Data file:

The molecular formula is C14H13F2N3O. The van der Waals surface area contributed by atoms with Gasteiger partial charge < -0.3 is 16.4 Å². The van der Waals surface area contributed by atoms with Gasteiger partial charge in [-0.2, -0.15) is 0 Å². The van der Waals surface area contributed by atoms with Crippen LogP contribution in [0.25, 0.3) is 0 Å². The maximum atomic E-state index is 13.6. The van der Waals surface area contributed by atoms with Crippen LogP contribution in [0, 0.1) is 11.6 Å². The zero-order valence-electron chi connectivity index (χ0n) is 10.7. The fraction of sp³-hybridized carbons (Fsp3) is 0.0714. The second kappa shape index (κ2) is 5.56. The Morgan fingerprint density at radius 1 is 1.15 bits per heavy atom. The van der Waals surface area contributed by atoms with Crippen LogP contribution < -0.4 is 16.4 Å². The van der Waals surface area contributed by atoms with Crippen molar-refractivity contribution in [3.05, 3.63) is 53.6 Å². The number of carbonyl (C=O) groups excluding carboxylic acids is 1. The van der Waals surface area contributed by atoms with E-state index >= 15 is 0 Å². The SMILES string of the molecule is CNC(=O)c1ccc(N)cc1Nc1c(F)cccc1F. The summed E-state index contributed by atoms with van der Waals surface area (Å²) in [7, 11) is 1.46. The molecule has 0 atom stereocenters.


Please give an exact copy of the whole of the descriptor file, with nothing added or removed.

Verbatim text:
The molecular formula is C14H13F2N3O. The van der Waals surface area contributed by atoms with Gasteiger partial charge < -0.3 is 16.4 Å². The van der Waals surface area contributed by atoms with Gasteiger partial charge in [-0.2, -0.15) is 0 Å². The van der Waals surface area contributed by atoms with Crippen LogP contribution in [0.25, 0.3) is 0 Å². The maximum atomic E-state index is 13.6. The van der Waals surface area contributed by atoms with Crippen LogP contribution in [0, 0.1) is 11.6 Å². The zero-order valence-electron chi connectivity index (χ0n) is 10.7. The fraction of sp³-hybridized carbons (Fsp3) is 0.0714. The second kappa shape index (κ2) is 5.56. The Morgan fingerprint density at radius 1 is 1.15 bits per heavy atom. The van der Waals surface area contributed by atoms with Crippen LogP contribution < -0.4 is 16.4 Å². The van der Waals surface area contributed by atoms with Crippen molar-refractivity contribution in [3.05, 3.63) is 53.6 Å². The number of carbonyl (C=O) groups excluding carboxylic acids is 1. The van der Waals surface area contributed by atoms with E-state index >= 15 is 0 Å². The SMILES string of the molecule is CNC(=O)c1ccc(N)cc1Nc1c(F)cccc1F. The summed E-state index contributed by atoms with van der Waals surface area (Å²) in [7, 11) is 1.46. The molecule has 0 atom stereocenters.